From Auraria's Archives: Hand-bound Eisenstein art homage by Lawrence Jordan

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The Donald Sutherland collection archived at the Auraria Library Special Collections Department reflects a particular area of interest for the late University of Colorado Boulder professor: avant-garde art and experimental artists, many of whom he corresponded with. (He also wrote to authors; we recently wrote of the signed Thomas Hornsby Ferril books in the archive.) But there's one curiosity in the collection whose presence is a mystery; no one, not even Lawrence Jordan, the artist who made it, knows for sure how it got there. It's a small, handmade art book made of stills from Sergei Eisenstein's 1944 film, Ivan the Terrible. See Also: - From the Archives: Degrees of Separation from Thomas Hornsby Ferril's Autograph - From the Archives: Allen Ginsberg's Postcards to Ed White - From the Archives: the periodicals of pot

The book is made from a brown stock, and stills of some of the film's most compelling frames are pasted on the pages. The inside cover bears the director's initials and surname in big block letters: S.M. EISENSTEIN. The page facing it carries an exaggerated sketch of the bony, broad-shouldered Ivan.

The inside back cover has the most information, and reads: "100 copies hand printed by Larry Jordan/ frontispiece drawing by Eisenstein." Everything is bound together by a delicate, hand-tied string. The book itself is a work of art, carefully arranged and crafted to pay homage to the classic Eisenstein frames.

Eisenstein was a well-known Soviet filmmaker who is sometimes called the "Father of Montage," and Lawrence Jordan absorbed a lot of his influence before becoming a well-known experimental filmmaker himself, mostly in the medium of animated collage. The unique visual taste he exhibited in making the Ivan the Terrible book is also clear in his art; his avant-garde collage films, such as Hamfat Asar, shown below, have garnered widespread acclaim and a Guggenheim fellowship.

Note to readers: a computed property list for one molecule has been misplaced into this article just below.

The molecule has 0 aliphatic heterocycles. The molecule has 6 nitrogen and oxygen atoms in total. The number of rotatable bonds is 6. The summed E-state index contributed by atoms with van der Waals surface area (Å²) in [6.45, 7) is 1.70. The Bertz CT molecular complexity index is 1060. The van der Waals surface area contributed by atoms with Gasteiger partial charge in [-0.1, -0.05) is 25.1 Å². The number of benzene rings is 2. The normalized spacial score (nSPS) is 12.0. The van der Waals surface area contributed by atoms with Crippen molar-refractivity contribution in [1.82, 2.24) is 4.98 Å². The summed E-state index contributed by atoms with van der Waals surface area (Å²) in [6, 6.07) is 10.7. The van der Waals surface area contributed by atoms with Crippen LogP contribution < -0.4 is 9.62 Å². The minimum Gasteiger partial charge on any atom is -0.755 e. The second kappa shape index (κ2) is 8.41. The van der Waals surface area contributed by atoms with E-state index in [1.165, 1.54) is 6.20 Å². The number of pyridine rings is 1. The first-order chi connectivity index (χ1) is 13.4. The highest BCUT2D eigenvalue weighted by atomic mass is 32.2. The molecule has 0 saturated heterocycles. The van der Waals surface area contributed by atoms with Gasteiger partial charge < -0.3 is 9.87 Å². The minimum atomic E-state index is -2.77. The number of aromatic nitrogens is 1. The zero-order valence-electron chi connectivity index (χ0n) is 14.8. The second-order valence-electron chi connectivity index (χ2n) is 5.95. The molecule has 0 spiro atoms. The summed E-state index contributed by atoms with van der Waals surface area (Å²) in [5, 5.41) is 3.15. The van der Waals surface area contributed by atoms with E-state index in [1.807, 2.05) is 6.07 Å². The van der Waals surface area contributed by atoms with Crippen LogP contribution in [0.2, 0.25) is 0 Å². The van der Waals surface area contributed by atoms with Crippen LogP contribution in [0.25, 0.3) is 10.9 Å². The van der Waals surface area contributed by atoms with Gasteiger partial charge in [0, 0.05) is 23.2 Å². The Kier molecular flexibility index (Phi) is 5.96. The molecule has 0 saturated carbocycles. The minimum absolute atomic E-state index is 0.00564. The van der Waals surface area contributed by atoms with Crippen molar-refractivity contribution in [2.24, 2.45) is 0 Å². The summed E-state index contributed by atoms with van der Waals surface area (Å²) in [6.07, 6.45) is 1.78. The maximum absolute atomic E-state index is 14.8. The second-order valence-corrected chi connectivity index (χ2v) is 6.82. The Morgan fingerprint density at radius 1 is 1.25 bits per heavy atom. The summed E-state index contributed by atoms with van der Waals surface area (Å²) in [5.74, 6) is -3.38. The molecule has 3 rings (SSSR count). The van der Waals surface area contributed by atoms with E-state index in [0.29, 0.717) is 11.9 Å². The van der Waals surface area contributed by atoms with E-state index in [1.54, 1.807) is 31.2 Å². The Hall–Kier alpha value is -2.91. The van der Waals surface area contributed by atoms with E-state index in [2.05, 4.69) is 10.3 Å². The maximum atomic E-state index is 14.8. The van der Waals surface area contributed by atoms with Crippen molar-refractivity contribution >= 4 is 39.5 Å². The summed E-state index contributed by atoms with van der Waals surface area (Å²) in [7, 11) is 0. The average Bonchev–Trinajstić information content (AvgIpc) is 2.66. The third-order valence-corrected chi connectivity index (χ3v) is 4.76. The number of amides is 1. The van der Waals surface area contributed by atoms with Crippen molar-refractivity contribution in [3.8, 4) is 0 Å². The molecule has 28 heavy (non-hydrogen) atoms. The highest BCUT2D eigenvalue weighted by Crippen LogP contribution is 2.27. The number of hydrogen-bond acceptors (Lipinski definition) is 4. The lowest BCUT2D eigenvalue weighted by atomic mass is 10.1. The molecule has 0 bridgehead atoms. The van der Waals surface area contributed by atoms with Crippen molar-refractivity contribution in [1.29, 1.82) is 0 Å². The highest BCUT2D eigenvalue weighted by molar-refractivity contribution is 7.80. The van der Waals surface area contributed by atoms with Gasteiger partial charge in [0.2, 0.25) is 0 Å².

Sutherland's holdings didn't give any indication as to where he would have come across Jordan's hand-bound book; although he wrote to a lot of artists, Jordan wasn't among them. So at the suggestion of Auraria archivist Rosemary Evetts, I decided to contact Jordan directly.

Jordan answered within an hour, and said he didn't know Don Sutherland. But he didn't seem surprised that the book was in the collection. "I made many trips to CU at one time to show films or teach, so one of the books may have followed me," he told me. "Also, he may have got it from Stan Brakhage. I'm sure I gave Stan one."

Stan Brakhage was another noted experimental filmmaker; the two went to school together at South High School in Denver. To determine whether Brakhage had known Sutherland, I revisited the container list -- an aid that archivists and researchers use to see what is contained in a collection -- and Brakhage was on it. Sutherland has correspondence from Brakhage from 1968 to 1970, but it's not clear whether Brakhage ever mentions the book in those writings, or whether it came from him at all. What is clear is how connective a figure Sutherland was for his artistic contemporaries, as evidenced by Brakhage's name showing up on that list of correspondents, right where Jordan said it might be -- tying everything neatly together.

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